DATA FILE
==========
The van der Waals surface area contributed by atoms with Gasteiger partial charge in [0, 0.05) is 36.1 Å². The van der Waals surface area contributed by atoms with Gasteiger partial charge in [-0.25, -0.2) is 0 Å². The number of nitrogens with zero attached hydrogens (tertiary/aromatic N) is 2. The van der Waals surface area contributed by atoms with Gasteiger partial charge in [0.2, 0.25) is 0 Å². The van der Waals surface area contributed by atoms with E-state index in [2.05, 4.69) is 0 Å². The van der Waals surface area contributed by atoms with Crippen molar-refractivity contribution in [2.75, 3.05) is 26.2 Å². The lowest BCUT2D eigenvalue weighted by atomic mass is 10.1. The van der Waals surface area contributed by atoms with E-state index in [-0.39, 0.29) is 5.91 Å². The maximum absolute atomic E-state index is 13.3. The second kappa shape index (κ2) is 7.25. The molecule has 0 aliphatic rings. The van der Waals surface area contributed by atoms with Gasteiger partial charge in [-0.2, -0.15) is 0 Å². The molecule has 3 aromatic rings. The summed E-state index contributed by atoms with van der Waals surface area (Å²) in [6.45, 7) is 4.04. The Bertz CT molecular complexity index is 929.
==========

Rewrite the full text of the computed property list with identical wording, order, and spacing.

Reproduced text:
The van der Waals surface area contributed by atoms with Gasteiger partial charge in [0, 0.05) is 36.1 Å². The van der Waals surface area contributed by atoms with Gasteiger partial charge in [-0.25, -0.2) is 0 Å². The number of nitrogens with zero attached hydrogens (tertiary/aromatic N) is 2. The van der Waals surface area contributed by atoms with Gasteiger partial charge in [0.2, 0.25) is 0 Å². The van der Waals surface area contributed by atoms with E-state index in [2.05, 4.69) is 0 Å². The van der Waals surface area contributed by atoms with Crippen molar-refractivity contribution in [2.75, 3.05) is 26.2 Å². The lowest BCUT2D eigenvalue weighted by atomic mass is 10.1. The van der Waals surface area contributed by atoms with E-state index in [-0.39, 0.29) is 5.91 Å². The maximum absolute atomic E-state index is 13.3. The second kappa shape index (κ2) is 7.25. The molecule has 0 aliphatic rings. The van der Waals surface area contributed by atoms with Gasteiger partial charge in [-0.2, -0.15) is 0 Å². The molecule has 3 aromatic rings. The summed E-state index contributed by atoms with van der Waals surface area (Å²) in [6.45, 7) is 4.04. The Bertz CT molecular complexity index is 929.